Innovation & Operation: Where’s your office? Or does it matter?

Mar 22, 2013 7:29 am   |   Leave a Comment

There is a cult of innovation, in which “businesses throw around the term to show they’re on the cutting edge of everything from technology and medicine to snacks and cosmetics,” according to a Wall St. Journal article, “You Call That Innovation?“, published last year.

We believe in innovation, and Avistar has been pushing the boundaries of videoconferencing for a long time.

But we also believe that companies can’t live by innovation alone.

That holds true even for the icon of American innovation: Apple. When launched, much of Apple’s technology is startling new and innovative. But if Apple were only an innovation machine, it might not be around, if not flourishing. It’s ability to promote, market, distribute, service, maintain and then innovate again makes it the company it is today. The point here: innovation is just one part of Apples success. It’s operation and the the ability to sustain it innovation is the bigger story.

In any business, there are times we do need to be together. Innovation is important, and the necessary collaboration is often best done in group settings – which is one reason Yahoo! CEO Marissa Mayer has ordered all employees who had worked from home must, as of June 2013, work from a Yahoo office.

But there are times when people don’t necessarily have to be together. Companies need to focus on their operations. And clearly, employees can be more productive and efficient working wherever they work best. That may not necessarily be the office. It could be a client site, in a hotel while on business travel, or at the home office.

The benefits to working remotely include:

  • Increased productivity by eliminating often maddening commutes and in-office distractions.
  • Increased flexibility that allows employees to work on a varied schedule, which often leads to the employee working longer hours, but that sort of flexibility improves morale. And an employee with good morale is motivated to be more productive, which is only a good thing for the company.
  • Reduced office costs because companies don’t necessarily need office space for each employee.
  • Stronger employee retention, more creative thinking and less overall stress

Businesses should evaluate whether it is important that their employees work in an office or can benefit from working remotely. Part of the equation should be: “Can I hire the best employee locally or the best employee no matter where he or she is located?”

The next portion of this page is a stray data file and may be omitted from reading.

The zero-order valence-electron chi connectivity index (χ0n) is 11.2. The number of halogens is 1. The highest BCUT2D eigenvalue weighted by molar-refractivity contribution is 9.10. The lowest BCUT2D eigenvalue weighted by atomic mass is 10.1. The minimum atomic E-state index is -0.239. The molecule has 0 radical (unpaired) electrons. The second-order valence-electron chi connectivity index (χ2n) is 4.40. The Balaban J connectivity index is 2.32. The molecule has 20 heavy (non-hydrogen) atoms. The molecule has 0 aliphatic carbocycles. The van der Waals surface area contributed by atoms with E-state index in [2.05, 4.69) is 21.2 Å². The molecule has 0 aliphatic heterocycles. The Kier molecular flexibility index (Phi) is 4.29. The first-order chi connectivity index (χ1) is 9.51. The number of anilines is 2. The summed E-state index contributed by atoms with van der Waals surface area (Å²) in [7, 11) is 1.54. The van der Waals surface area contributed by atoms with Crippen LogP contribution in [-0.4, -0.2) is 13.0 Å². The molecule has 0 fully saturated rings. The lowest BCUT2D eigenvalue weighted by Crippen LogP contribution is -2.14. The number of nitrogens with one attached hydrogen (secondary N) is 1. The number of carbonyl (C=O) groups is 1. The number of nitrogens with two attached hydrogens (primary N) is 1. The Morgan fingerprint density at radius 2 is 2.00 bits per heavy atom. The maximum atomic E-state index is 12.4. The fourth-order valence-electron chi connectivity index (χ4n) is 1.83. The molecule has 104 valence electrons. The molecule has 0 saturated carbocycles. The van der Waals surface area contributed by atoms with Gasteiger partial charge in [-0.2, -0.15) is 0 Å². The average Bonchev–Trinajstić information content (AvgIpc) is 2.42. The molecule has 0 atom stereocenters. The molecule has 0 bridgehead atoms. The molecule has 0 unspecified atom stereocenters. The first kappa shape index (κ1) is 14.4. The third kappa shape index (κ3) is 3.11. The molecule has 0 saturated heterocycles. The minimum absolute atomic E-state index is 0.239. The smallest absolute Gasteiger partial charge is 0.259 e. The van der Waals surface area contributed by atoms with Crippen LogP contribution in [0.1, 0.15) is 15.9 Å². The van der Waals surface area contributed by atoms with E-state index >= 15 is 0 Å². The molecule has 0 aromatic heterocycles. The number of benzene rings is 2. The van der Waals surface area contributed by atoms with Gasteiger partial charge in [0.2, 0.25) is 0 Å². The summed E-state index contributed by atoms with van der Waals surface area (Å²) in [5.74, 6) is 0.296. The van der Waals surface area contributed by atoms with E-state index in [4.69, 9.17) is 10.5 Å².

Companies should also take a look at their business’ innovation verses its operations. With the exception of certain “creative industries” (like advertising), most companies require a greater focus on operations to be successful. And there are probably more efficient ways than forcing people to commute to a central location and being in one office when at the end of the day, they’re just running an operation and they don’t need to necessarily directly collaborate.

At Avistar, a lot of our employees work from our San Mateo headquarters. But it’s also true that a lot of our employees, including members of the management team, work remotely. We find that the blend of local and remote working make our operation much more efficient, productive and of course, creative. That said, we frequently need to be together to support the innovation process, work on complex problems or just celebrate a great accomplishment. But we find that balance and because of it, we have a motivated, productive and creative workforce. That can’t be said for many other companies in our space.

We think the nature of work as well as the future of the office will continue to generate discussion this year – much more so than in recent years. And despite moves like Yahoo’s to ban remote working, we think businesses will rely increasingly on technologies that allow employees to work where they need to work. Cloud computing, BYOD and videoconferencing are enabling people to work the way they want to work. They can work in a central location when innovation is important and they can work remotely when they need to focus on operations, and still be productive and connected.

This is a case where the world is changing around us. If we embrace and leverage this change, our companies will be stronger, more profitable and generally better places to work.  That sounds like a recipe for success.

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About Avistar Communications

Avistar is an innovation leader in the unified visual communications industry, with more than 15 years of experience providing proven business-class desktop videoconferencing technology. Avistar's solutions are used across a broad spectrum of industries with deployments ranging in size from 30-35,000 users. Avistar's technology also helps to power solutions from Citrix, IBM, LifeSize, Logitech and many other leading unified communications vendors, while delivering end-user videoconferencing solutions to some of the world's largest corporations, in more than 40 countries. For more information, please visit

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